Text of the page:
<img height="1" width="1" style="display:none;" alt="" src="https://px.ads.linkedin.com/collect/?pid=4234353&amp;fmt=gif">

Designing your workplace with neurodiversity in mind

In a recent Fast Company article, Claire Shepherd shares why leaders need to ditch the one-size-fits-all-brains approach to office design and rethink office norms that will benefit everyone.

Understanding the neurodiverse workforce

For the workplace to do its job, first, organizations need to recognize a range of neurodivergent conditions exist within the workforce such as autism, ADHD, dyslexia, etc. Their cognitive experiences often differ from others, space included. add edits 

“15 to 20% of the world’s population is comprised of neuro-minorities, yet you’ll almost never hear it mentioned in diversity, equity, and inclusion programs. We need to change that now, particularly with the ‘great return’ to the office.” – Claire Shepherd, Chief Operating Officer

As companies encourage their people to come back into the office, adapting the workplace to support everyone needs to be a top priority. By embedding DEIB practices into workplace strategy and taking purposeful action to create inclusive and welcoming work environments for all, organizations can put a premium on belonging and ensure their workforce is in a space where they can thrive.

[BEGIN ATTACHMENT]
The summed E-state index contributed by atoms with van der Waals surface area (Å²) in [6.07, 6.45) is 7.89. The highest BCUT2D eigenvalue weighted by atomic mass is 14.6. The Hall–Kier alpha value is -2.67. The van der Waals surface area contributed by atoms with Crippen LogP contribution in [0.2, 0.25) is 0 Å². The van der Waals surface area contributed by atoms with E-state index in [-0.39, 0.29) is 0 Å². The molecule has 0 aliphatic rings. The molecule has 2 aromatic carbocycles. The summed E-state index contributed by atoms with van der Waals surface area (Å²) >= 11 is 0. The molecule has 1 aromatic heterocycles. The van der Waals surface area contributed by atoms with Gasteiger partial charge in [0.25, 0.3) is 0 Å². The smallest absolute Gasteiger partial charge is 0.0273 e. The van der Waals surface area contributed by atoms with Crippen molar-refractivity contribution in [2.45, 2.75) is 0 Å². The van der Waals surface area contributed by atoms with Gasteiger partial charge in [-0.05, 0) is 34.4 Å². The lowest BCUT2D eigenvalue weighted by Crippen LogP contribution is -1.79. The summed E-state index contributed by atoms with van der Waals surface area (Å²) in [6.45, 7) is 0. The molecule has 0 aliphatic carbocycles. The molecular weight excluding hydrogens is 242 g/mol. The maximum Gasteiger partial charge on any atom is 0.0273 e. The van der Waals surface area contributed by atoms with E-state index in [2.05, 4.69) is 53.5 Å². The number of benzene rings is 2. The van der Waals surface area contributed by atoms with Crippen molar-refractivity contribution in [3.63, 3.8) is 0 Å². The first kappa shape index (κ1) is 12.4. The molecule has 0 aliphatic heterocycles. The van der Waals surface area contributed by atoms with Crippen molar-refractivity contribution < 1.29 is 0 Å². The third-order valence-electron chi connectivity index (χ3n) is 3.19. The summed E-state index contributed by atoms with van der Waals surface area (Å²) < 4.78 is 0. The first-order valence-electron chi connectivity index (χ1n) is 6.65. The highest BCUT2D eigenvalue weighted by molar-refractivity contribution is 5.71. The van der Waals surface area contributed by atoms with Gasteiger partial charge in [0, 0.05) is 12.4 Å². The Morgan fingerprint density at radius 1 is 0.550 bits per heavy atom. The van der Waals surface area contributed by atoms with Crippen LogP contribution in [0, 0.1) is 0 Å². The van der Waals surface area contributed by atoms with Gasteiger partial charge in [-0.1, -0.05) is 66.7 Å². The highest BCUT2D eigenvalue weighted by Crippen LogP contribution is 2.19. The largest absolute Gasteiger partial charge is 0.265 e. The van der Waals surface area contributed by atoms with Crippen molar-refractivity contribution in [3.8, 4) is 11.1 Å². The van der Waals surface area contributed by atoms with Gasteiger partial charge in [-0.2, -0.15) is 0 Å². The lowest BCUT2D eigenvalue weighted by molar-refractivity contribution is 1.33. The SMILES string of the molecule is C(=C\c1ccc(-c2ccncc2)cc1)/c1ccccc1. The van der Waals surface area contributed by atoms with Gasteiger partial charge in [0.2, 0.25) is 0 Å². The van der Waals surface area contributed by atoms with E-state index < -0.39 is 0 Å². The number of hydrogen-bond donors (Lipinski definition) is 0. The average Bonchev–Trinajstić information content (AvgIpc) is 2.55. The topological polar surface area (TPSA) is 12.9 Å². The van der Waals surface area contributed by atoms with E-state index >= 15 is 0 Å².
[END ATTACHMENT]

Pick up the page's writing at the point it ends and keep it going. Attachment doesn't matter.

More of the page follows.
Five office design considerations:

  1. Provide different space options
    One way to accommodate the many ways people do their best work is to offer a menu of intentional spaces – including quiet areas for focus work, higher-stimuli settings for collaboration and socializing, and recharging stations for respite. Be thoughtful about design features like glass walls, lighting, colors, acoustics, and other sensory elements.
  2. Consider aesthetics
    Incorporating more natural light throughout the workspace can support mental health and wellbeing. In the absence of access to natural light, use design features like mirrors, shiny furniture, greenery, adjustable lighting, and soft color palettes.
  3. Prioritize air quality
    Invest in HVAC equipment and maintenance to facilitate healthy air quality and circulation to limit any intrusive smells. For workers with hyper-sensitivity to smell, troublesome smells can cause anxiety or even depression.
  4. Be strategic about furniture and placement
    Help employees feel more at home in the workplace by assessing and testing the textures of furniture. Arranging furniture in different ways can also help staff feel more equipped to do their work. For example, set up workstations and other spaces in different ways – facing away from each other, towards a window, etc.
  5. Create easy wayfinding and layouts
    It's easy to get lost in an office where everything looks the same. By creating more unique spaces with visual landmarks, staff can map their travel paths and save time and frustration navigating through the workplace.

At the end of the day, the workplace should be designed to support all staff, whether you have a neurogenetic condition or not. Supporting your workforce can lead to better talent attraction and retention, create a better culture, and positively impact your bottom line.

Learn more about Claire!